The above institutions again held on to neo-liberal ideas which were part of an effort to align countries with the US economic empire. As noted, nearly 70% of US ODA was tied and must be channelled by US flagged planes and ships. These conditions include that of economic growth and trade. USAID was given a boost after the September 11 attacks where US security was justified as also having a liberalised economic system "and democratic capitalism as the preferred model of governance". The USAID perceived that states not in the globalised system could face conflict and fall into the classification of "anti globalisation". The foreign assistance framework was thus built around neo-liberal themes and further influenced by the security concerns. The framework also advanced the idea of the state as the main social controller to safeguard against anti-neoliberal resistance. The defining of globalisation and aid in this manner ultimately reduced the effective use of aid and created an unequal community in peripheral states. This was similar in the case of the MCC and MCA Compacts. As with the PRSPs, Compacts were supposed to include consultations with civil society; however the main "universal" economic indicators layout by the MCC were to be followed. The sources of the indicators were US neo-conservative institutions holding on to an American or "Washington Consensus" view that there is no negative impact from these conditions. Rather the MCA has been a punishment tool that withholds aid unless countries embrace "neo-liberal globalisation" and become part of the American order.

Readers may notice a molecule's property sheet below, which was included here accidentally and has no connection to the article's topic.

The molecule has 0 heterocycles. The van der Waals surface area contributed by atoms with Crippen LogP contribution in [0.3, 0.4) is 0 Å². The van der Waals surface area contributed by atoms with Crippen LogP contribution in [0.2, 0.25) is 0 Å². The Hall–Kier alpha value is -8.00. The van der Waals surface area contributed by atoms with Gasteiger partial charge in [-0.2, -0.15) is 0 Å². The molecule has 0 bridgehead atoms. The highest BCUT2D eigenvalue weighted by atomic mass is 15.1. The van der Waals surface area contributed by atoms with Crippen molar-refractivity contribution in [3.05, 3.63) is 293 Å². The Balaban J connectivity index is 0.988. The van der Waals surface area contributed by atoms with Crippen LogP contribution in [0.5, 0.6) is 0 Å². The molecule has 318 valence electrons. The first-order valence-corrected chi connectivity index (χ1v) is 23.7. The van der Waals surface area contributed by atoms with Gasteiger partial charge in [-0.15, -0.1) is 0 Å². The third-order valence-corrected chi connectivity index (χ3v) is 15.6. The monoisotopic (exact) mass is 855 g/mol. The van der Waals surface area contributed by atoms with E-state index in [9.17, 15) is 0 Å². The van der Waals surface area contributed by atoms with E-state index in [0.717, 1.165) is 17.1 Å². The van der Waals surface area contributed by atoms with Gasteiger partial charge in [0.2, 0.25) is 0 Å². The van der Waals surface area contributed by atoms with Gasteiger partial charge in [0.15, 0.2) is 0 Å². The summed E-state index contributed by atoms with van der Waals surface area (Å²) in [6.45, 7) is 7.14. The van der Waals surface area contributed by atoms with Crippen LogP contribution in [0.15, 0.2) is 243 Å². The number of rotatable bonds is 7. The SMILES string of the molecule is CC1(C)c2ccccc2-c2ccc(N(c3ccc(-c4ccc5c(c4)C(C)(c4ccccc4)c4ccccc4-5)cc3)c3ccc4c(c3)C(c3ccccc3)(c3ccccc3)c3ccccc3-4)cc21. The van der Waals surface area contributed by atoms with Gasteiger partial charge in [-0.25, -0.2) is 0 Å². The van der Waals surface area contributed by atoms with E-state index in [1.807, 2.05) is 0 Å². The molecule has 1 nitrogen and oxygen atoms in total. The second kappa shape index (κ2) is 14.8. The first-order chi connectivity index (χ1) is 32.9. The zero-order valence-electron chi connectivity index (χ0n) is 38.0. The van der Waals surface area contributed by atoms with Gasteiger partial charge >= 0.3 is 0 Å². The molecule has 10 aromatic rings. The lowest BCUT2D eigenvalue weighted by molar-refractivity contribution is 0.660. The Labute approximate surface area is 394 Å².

US aid has been large in volumes, but small in its efforts to fight global poverty. While other countries such as the United Kingdom and the Nordic states place poverty reduction as a key part of their foreign policy goals, the US has such aid as a cover for its own means. In the present economic crisis, the possibility of even more cutbacks in aid will be likely, despite the Obama Adminstration's promise of meeting the first MDG. US politicians have to thoroughly review and reconsider their approaches towards foreign aid if they ever want to make it effective.